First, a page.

Ross Sawyers

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Untitled, 2007

Archival Inkjet Print, 35" x 40"

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Through process of constructing and photographing models, I imagine fictitious rooms with layouts that appear to accommodate unusually close neighboring buildings as result of a once booming real-estate market. Obtrusive walls and nearby windows interrupt the appeal of pristine hardwood floors, crown molding and catalog colored walls. By constructing model rooms that amplify the design compromises common in new residential developments, I try to highlight a tension between housing as a sellable commodity and the home as place of solitude and retreat. In these pictures, notions of privacy and community are continually pushed and reformed by referencing and exaggerating the actions of developers as they build the structures that we live in and call home.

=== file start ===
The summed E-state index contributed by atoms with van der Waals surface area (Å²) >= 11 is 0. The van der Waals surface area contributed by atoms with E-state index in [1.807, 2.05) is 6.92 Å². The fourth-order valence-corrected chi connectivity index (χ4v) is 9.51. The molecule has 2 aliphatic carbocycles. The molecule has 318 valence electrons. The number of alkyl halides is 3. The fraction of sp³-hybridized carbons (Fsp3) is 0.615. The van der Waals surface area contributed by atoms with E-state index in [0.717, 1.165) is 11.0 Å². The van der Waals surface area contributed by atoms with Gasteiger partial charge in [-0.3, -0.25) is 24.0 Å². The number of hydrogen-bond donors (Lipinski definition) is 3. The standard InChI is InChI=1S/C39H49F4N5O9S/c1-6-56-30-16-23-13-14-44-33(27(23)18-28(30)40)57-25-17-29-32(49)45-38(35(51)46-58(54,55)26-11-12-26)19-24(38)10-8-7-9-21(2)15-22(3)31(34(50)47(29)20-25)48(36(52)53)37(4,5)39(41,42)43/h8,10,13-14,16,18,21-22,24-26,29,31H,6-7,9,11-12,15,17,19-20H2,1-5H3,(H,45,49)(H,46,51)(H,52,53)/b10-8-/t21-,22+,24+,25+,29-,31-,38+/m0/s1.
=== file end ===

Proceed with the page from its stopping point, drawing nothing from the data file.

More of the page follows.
More recent constructions show interiors that look unfinished, deserted and even destroyed. Emptiness pervades in each picture, mirroring stories of loss and vacancy that have become characteristic of the housing downturn. Through the process of foreclosure, the homes I am referencing undergo an immediate transformation from home to empty building, stripping them of the weight and significance associated with the idea of home. Often, as a last act, inhabitants of these spaces destroy or vandalize them as if to mark territory or as an attempt to remind others of their presence after they are gone.

Viewed together these photographs follow the psychology of a boom-and-bust era in residential housing that continues to play out today. By challenging the function of the model as an ideal to be copied, I try to highlight the anxieties and frustrations that many have encountered. This is evident not only in the models, but also in the choice to present the final works as photographs. Photography’s tenuous relationship to truth and reality is a fitting metaphor for the illusions of property value that first propelled the ongoing recession. Like the eventual collapse of the housing market the more one looks at these photographs the signs of a false construction eventually emerges.

Artworks by Ross Sawyers

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